bptest(AVGEXP ~ AGE + INCOME + INCOME2 + OWNRENT, varformula = NULL, studentize = FALSE, data = (Credit))

# Bartlett Test

bartlett.test(Credit, data(Credit), subset(Credit, INCOME > 3), na.action)

# Now let's write a procedure to get robust standard errors (White correction)

# from White's Covariance Matrix

library(car)

robust.se <- function(model) {

s <- summary(model)

wse <- sqrt( diag( hccm(model)))

t <- model\$coefficients/wse

df <- df.residual(model)

p <- 2*(1-pt( abs( t),df) )

results <- cbind( model\$coefficients, wse, t, p)

dimnames(results) <- dimnames( s\$coefficients)

results

}

robust.se(Credit.ols)

# Now let's use weighted least squares

wls.model<-lm(AVGEXP ~ AGE + INCOME + INCOME2 + OWNRENT, weights=1/INCOME)

summary(wls.model)

# Now, let's develop our own ML procedure for dealing with heteroskedasticity

# using the optim command. We use the same procedure as last time with modifications.

# First, put the data into matrices for the MLE procedure

x <- cbind(1,AGE,INCOME,INCOME2,OWNRENT)

y <- as.matrix(AVGEXP)

z <- cbind(1,INCOME)

ones <- x[,1]

# Calculate K (columns in x), k (columns in z), and n for later use

K <- ncol(x)

K

k <- ncol(z)

k

K1 <- K+1

Kk <- K+k

K1

Kk

n <- nrow(x)

n

# Define the function to be optimized

llik.hregress <- function(par,X,Z,Y) {

X <- as.matrix(x)

Z <- as.matrix(z)

Y <- as.vector(y)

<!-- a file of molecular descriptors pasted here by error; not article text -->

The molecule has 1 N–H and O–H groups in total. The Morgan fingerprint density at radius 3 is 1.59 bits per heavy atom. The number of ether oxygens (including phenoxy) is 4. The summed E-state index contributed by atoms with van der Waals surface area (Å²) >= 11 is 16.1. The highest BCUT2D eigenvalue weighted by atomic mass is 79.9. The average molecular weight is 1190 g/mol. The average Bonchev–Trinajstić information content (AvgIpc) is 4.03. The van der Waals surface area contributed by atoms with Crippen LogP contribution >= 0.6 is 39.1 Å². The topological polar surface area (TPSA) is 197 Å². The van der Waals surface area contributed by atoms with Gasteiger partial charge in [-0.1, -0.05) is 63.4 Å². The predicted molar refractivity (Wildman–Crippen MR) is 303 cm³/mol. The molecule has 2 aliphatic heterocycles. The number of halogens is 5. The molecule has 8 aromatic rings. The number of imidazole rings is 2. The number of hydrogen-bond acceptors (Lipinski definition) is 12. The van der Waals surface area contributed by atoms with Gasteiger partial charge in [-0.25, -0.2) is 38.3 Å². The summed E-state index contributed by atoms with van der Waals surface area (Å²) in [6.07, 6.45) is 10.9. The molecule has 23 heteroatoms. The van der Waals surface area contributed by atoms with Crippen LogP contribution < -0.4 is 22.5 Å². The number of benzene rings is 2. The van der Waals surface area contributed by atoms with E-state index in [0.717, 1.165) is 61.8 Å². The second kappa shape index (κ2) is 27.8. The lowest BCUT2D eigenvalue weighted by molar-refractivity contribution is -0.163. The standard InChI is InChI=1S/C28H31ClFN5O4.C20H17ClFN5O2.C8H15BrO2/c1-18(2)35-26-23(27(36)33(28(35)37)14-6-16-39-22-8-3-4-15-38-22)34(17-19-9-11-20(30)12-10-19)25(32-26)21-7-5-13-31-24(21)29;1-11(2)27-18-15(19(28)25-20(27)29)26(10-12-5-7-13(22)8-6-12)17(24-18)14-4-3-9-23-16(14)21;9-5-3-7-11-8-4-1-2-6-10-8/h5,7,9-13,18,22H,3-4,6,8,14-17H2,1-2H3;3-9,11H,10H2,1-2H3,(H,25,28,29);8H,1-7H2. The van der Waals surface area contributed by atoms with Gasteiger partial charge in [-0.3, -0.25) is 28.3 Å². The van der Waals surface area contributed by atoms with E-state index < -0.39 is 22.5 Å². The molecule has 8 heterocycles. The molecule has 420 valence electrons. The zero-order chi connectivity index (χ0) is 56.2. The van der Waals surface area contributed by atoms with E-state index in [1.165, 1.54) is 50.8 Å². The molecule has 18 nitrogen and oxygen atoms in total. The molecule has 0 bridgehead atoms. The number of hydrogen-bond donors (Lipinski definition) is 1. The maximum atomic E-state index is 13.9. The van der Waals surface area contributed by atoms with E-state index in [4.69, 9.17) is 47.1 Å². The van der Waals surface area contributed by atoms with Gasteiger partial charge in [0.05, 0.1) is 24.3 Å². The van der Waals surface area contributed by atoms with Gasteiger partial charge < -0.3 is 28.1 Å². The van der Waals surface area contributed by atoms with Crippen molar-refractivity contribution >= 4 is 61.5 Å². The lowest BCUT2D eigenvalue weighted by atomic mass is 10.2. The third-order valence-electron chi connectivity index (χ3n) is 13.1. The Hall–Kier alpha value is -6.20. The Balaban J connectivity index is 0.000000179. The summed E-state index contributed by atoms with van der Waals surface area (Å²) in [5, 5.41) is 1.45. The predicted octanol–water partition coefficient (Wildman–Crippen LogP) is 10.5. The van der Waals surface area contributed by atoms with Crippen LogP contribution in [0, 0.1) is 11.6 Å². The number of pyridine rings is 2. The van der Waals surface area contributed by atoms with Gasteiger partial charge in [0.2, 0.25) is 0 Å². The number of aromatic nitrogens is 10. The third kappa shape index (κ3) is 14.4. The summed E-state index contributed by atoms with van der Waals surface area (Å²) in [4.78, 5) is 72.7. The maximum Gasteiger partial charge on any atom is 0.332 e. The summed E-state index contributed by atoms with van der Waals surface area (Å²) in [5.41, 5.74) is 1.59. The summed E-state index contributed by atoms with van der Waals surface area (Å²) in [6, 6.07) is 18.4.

xbeta <- X%*%par[1:K]

zgamma <- Z%*%par[K1:Kk]

sum(-(1/2)*log(2*pi)-(1/2)*log(exp(zgamma))-(1/(2*exp(zgamma)))*(Y-xbeta)^2)

}

llik.hregress

# Now let's use the above function to estimate the model.

hregress.model <- optim(c(0,0,0,0,0,0,0),llik.hregress, method = "BFGS", control = list(trace=1,maxit=1000,fnscale = -1),

hessian = TRUE)

hregress.model

# Note: different algorithms will make a difference to the non-significant estimates.

# Starting values set at 0 also matters; possible starting values from LIMDEP 32,-2.5,42,12,70,7,1

# Calculate the variance matrix from the Hessian matrix.

v <- -solve(hregress.model\$hessian)

v

# Calculate the standard errors from the variance matrix.

se <- sqrt( diag(v))

se

# Calculate the z statistics from the coefficients and standard errors

b <- hregress.model\$par

b

zstat <-b/se

zstat

# Calculate p values from the z statistics

pz <- 2*pnorm( -abs(zstat))

# Put the results together in a table.

table <- cbind(b,se,zstat,pz)

table

# We can test hypotheses about the preceding model using an F or Wald test.

# The F and Wald tests are just scalar versions of one another. Here is a Wald test